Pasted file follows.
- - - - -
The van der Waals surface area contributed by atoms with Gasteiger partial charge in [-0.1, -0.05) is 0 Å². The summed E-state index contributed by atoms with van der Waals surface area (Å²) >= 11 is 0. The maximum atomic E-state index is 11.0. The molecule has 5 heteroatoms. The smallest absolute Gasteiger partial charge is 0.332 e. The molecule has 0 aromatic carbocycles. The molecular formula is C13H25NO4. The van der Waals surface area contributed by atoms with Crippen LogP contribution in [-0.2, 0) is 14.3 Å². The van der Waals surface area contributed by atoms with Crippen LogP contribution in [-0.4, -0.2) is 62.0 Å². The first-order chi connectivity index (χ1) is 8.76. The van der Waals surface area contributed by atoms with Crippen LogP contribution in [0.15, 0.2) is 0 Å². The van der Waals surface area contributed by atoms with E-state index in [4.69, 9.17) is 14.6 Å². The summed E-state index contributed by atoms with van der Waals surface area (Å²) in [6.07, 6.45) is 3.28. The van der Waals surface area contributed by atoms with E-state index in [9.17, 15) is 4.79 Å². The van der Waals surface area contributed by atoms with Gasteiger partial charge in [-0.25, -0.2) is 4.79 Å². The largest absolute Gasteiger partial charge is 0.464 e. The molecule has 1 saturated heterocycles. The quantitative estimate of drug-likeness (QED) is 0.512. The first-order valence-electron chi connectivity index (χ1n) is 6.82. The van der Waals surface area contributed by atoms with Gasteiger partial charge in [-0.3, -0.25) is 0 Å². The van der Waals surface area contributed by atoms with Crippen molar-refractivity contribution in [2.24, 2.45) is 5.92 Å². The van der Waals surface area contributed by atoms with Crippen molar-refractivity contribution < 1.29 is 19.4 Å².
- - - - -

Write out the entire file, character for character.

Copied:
The van der Waals surface area contributed by atoms with Gasteiger partial charge in [-0.1, -0.05) is 0 Å². The summed E-state index contributed by atoms with van der Waals surface area (Å²) >= 11 is 0. The maximum atomic E-state index is 11.0. The molecule has 5 heteroatoms. The smallest absolute Gasteiger partial charge is 0.332 e. The molecule has 0 aromatic carbocycles. The molecular formula is C13H25NO4. The van der Waals surface area contributed by atoms with Crippen LogP contribution in [-0.2, 0) is 14.3 Å². The van der Waals surface area contributed by atoms with Crippen LogP contribution in [-0.4, -0.2) is 62.0 Å². The first-order chi connectivity index (χ1) is 8.76. The van der Waals surface area contributed by atoms with Crippen LogP contribution in [0.15, 0.2) is 0 Å². The van der Waals surface area contributed by atoms with E-state index in [4.69, 9.17) is 14.6 Å². The summed E-state index contributed by atoms with van der Waals surface area (Å²) in [6.07, 6.45) is 3.28. The van der Waals surface area contributed by atoms with E-state index in [9.17, 15) is 4.79 Å². The van der Waals surface area contributed by atoms with Gasteiger partial charge in [-0.25, -0.2) is 4.79 Å². The largest absolute Gasteiger partial charge is 0.464 e. The molecule has 1 saturated heterocycles. The quantitative estimate of drug-likeness (QED) is 0.512. The first-order valence-electron chi connectivity index (χ1n) is 6.82. The van der Waals surface area contributed by atoms with Gasteiger partial charge in [-0.3, -0.25) is 0 Å². The van der Waals surface area contributed by atoms with Crippen molar-refractivity contribution in [2.24, 2.45) is 5.92 Å². The van der Waals surface area contributed by atoms with Crippen molar-refractivity contribution < 1.29 is 19.4 Å².